In 1861, a Yorkshire Terrier became a popular show dog, considered to be the father of the modern Yorkie. This followed a registration by the British Kennel Club in 1874. Later on, in 1898, the first Yorkshire Terrier club was formed in England.
Morkie vs. Yorkie Appearance
These two toy breeds are similar in many ways in their appearance; however, there are a few distinct features to tell them apart. They are both fluffy and have curious eyes, but because the Morkie is a crossbreed, there are varying features from one to the other.
On this note, there are differences in size, coat colors, and types. Here is a detailed description of the various features of these two dogs.
The Morkie is a small dog, weighing about 5 to 7 pounds and measuring as tall as 7 to 9 inches. The Yorkie is slightly smaller, weighing about 4 to 8 pounds and measuring as tall as 6 to 8 inches.
The difference in size is not notable as the range is small. This is why it can be hard to tell them apart based on size. Again, they maintain the same weight and height even as they grow older and will have the puppy look all their lives.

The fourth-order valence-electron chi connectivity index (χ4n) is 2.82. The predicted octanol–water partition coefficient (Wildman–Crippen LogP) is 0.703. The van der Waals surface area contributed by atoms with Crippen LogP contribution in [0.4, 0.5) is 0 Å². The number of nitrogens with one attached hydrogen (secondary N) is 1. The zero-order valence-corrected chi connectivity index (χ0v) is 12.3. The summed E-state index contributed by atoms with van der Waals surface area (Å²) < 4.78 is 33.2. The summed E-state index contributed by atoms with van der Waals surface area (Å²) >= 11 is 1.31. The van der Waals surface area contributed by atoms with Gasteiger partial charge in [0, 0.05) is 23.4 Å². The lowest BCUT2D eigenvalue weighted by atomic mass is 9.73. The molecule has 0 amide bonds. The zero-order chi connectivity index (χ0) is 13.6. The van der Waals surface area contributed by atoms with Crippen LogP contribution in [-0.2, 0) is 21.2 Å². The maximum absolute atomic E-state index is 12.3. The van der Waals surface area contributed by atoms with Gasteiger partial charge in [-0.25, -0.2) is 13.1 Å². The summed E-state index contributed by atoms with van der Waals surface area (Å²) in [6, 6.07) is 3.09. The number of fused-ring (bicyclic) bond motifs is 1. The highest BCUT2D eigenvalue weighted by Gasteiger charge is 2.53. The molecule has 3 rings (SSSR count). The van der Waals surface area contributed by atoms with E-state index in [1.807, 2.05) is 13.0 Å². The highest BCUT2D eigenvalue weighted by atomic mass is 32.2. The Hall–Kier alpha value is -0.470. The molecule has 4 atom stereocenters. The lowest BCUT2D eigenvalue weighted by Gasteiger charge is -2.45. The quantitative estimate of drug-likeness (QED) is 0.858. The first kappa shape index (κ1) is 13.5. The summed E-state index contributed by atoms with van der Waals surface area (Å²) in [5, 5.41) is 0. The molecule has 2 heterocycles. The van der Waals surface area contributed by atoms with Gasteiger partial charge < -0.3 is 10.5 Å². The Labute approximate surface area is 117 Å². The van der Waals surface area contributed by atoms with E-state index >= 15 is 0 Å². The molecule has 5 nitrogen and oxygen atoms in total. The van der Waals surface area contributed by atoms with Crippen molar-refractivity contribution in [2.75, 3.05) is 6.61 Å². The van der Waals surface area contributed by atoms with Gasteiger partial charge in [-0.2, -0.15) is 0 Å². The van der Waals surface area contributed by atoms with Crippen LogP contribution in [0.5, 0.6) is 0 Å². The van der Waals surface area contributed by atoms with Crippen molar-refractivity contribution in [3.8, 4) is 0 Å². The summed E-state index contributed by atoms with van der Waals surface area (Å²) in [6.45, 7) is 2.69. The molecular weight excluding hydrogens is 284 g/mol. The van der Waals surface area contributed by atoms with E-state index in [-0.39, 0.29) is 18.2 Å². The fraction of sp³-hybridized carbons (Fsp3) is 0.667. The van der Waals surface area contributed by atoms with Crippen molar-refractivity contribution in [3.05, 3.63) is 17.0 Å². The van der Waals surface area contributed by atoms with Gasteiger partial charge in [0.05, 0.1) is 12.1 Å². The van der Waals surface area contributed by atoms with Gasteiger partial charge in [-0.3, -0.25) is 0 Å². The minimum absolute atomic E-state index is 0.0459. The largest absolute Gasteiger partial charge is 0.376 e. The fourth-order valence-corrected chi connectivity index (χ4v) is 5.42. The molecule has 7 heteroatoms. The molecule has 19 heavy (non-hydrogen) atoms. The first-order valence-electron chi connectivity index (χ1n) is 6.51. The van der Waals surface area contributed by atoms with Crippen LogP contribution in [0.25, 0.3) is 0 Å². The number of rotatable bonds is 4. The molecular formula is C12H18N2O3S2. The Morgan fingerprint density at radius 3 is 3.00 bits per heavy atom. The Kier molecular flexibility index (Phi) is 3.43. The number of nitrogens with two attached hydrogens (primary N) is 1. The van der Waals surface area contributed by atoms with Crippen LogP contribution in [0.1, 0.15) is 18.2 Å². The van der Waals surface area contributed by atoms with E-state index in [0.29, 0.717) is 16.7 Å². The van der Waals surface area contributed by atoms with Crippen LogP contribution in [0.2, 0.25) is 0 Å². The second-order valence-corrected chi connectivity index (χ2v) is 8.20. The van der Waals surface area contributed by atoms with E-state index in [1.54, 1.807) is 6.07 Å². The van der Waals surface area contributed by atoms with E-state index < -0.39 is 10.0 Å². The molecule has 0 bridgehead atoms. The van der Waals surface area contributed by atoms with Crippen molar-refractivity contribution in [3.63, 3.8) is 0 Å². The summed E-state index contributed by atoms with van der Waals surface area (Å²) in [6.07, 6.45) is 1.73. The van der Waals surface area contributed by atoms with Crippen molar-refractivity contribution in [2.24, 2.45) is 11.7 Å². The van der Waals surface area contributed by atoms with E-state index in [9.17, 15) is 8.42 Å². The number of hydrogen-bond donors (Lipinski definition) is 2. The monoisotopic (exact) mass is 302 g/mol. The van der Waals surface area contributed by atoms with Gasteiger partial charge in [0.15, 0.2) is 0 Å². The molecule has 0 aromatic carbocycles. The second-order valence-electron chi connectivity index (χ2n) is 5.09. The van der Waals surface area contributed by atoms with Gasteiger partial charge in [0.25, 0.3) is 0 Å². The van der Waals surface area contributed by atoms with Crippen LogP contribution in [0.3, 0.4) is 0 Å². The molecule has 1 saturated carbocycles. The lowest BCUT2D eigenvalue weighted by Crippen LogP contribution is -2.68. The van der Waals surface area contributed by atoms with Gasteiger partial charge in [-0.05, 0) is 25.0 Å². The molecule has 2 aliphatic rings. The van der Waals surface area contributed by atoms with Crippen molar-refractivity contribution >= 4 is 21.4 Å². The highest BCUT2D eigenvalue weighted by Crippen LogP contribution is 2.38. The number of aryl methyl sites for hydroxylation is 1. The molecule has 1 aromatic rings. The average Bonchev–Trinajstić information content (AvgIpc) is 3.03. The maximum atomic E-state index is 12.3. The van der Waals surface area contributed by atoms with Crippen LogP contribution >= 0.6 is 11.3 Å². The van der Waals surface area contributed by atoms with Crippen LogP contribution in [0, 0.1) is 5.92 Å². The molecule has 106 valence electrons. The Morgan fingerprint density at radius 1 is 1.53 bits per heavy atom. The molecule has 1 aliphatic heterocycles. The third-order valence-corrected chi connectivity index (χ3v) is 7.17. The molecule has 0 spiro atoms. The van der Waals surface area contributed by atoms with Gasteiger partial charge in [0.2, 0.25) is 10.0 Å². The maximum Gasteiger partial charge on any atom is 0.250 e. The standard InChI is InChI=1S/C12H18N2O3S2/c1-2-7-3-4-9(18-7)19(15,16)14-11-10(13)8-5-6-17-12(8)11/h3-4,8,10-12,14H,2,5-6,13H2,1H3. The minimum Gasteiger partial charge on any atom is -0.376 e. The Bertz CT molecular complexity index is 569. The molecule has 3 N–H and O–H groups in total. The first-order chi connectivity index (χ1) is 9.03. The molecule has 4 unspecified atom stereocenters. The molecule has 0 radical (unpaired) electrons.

Coat Type and Colors
The Morkie comes with a long, soft, and smooth single-coated coat. The coat of the Morkie is non-shedding, but regular grooming is necessary. The Yorkie’s coat is long, silky, and straight and doesn’t have any hint of waves like the Morkies one.
When it comes to coat colors, the Morkie comes in White, Tan, and Black. Depending on the parents’ colors, the colors may be solid or feature patterns of two or more colors. Yorkies come in a Blue or Tan coat, which gets lighter as they grow, turning gray before a year old.
The significant difference in the coat is the style of the coat, with Morkies having a slightly wavy coat, whereas Yorkies have a relatively straight one. Both dogs have high coat maintenance needs, owing to the long coats prone to tangling, harboring dirt, and matting.
The video below does a great job of capturing the Morkie:
Morkie vs. Yorkie Personality
You cannot pass the adorable, charming personality of these two dogs, one of the qualities that make them favorites for many. Generally, Morkies and Yorkies are loving, friendly, and bubbly. They are primarily gentle but can be a little aggressive if need be.